Tuesday, January 29, 2008

Does Steven Landsburg Believe in Ricardian Equivalence or Not?

The LA Times featured a debate between Jason Furman and Steven Landburg where Jason opened up with a nice discussion of how Lord Keynes might have viewed the current prospect of a US recession and the possible policy reactions. Steven began his reply with suggesting that most people don’t know who Lord Keynes was and then decided to dismiss much of what we economists teach in macroeconomics with what seemed to be a contradictory counterview. Steven starts with:

First, when the government mails you a check, it's essentially making you a loan. That's because they're sending you money that they'll have to recapture with higher taxes in the future.

Hmm – sounds like Robert Barro espousing his Ricardian Equivalence proposition that any change in taxes not accompanied by a permanent change in government spending will be seen as only transitional. As such, the tax cut will be 100% saved and not increase consumption at all. Of course, transitional increases in government consumption could raise aggregate demand even in a Ricardian Equivalence world. Ah, but then that’s what some Democrats have proposed to do.

But then Steven sums up with this:

In sum, you (along with the president and the majority of Congress) are asking us to:

shower people with loans to encourage reckless spending;

somehow expect that the loan recipients will feel both richer and not richer at the same time (so that they'll spend more without working less), and;

do all this in the name of delaying the sometimes painful adjustments that are going to have to get made a year down the line in any event.

I object.

What was his objection? That people don’t behave in the way the Barro-Ricardo model of consumption predicts? That somehow the idle production from the types of recessions that Keynes wrote about is a better use of resources than the consumption from induced by tax cuts? Or is Steven saying such recessions do not occur in the first place? After all, he sees the problem not as an insufficiency of aggregate demand but as the need to let “unhealthy industries” adjust.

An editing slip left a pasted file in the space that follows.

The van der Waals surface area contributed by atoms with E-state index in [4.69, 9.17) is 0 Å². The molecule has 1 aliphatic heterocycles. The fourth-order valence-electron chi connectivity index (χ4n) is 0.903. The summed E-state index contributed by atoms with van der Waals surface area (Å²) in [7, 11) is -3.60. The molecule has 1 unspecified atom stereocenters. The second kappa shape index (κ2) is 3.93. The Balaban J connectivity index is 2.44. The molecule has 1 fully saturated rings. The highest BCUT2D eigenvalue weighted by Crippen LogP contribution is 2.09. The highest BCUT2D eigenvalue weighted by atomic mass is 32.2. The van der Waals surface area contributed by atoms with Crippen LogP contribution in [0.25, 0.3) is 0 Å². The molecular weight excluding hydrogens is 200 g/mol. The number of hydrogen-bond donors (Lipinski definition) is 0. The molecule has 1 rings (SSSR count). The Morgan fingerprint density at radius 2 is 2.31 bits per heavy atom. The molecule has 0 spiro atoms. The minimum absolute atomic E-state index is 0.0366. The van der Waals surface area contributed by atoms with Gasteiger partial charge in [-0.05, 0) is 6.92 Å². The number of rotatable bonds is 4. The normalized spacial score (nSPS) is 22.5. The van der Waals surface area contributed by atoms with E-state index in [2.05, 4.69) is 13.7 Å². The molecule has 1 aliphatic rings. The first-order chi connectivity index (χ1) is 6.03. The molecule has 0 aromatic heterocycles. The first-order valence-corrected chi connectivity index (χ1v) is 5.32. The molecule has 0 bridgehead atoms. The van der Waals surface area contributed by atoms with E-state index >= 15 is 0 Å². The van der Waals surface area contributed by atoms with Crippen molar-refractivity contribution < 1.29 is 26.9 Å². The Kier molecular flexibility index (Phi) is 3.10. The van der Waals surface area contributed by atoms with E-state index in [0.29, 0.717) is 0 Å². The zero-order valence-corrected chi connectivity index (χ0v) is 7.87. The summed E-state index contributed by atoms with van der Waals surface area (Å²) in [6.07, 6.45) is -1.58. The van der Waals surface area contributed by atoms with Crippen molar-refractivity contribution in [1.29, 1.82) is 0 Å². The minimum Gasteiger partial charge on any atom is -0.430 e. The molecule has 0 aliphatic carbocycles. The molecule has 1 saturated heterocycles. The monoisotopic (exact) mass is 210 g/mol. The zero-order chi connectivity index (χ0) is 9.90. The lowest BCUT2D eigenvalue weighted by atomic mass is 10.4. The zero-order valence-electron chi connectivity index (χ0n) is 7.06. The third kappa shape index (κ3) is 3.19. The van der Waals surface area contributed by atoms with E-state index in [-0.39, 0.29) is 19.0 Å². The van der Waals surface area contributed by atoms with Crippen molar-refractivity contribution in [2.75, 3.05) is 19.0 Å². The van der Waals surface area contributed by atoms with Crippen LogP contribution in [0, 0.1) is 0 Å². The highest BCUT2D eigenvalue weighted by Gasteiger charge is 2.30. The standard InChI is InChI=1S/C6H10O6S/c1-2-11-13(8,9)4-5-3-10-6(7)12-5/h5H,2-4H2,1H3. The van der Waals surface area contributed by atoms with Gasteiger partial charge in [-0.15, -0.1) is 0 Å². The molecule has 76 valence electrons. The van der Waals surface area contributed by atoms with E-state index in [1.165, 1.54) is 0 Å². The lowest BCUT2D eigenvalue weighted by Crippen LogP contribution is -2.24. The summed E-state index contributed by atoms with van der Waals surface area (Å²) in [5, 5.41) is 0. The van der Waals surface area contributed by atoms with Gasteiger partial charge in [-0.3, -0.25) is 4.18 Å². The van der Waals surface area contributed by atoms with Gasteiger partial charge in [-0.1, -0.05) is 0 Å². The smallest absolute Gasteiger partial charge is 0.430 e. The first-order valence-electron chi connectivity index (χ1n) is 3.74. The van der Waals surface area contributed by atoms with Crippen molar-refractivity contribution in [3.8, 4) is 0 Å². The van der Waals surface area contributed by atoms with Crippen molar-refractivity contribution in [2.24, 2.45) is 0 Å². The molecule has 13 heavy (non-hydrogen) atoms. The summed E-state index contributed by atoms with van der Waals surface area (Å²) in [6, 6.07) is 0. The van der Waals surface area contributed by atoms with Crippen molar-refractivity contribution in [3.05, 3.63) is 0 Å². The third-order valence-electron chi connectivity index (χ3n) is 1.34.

Robert D Feinman said...

He seems to have forgotten that, unlike the rest of us and even local governments, the Fed can print money.

This never gets paid back. OK, almost never, Clinton did oversee a slight decline in the size of the cumulative deficit.

Inflation is the mechanism that all governments, who are overspending, ultimately turn to. It doesn't require any big battles in congress and the hidden tax on wage earners is spread over a long period through rising prices.

Has there been any discussion of where the money for the stimulus package is coming from? The most one hears is some vague mention of increasing the deficit. But this only happens if the Treasury sells extra bonds, and it's not clear that is what what will happen.

It would appear that the Fed is already printing gobs of money and throwing it (secretly) at banks in trouble.

The Vietnam war was financed (after the fact) by inflation and so will the current wars. To do otherwise would require sacrifice on the part of the American public. The last person who used that word went back to growing peanuts shortly thereafter.

rosserjb@jmu.edu said...

I have been wondering for some time why Steven Lansdburg gets so much attention. He is not worth it.

Presumably the indsutry that needs to adjust is housing. Great.


Robert D Feinman said...

It's like hitting a piñata, it's pointless, but lots of fun...

Shane Taylor said...

Robert Feinman wrote:

It's like hitting a piñata, it's pointless, but lots of fun...

But only as long as those lining up for a swing outnumber the piñatas.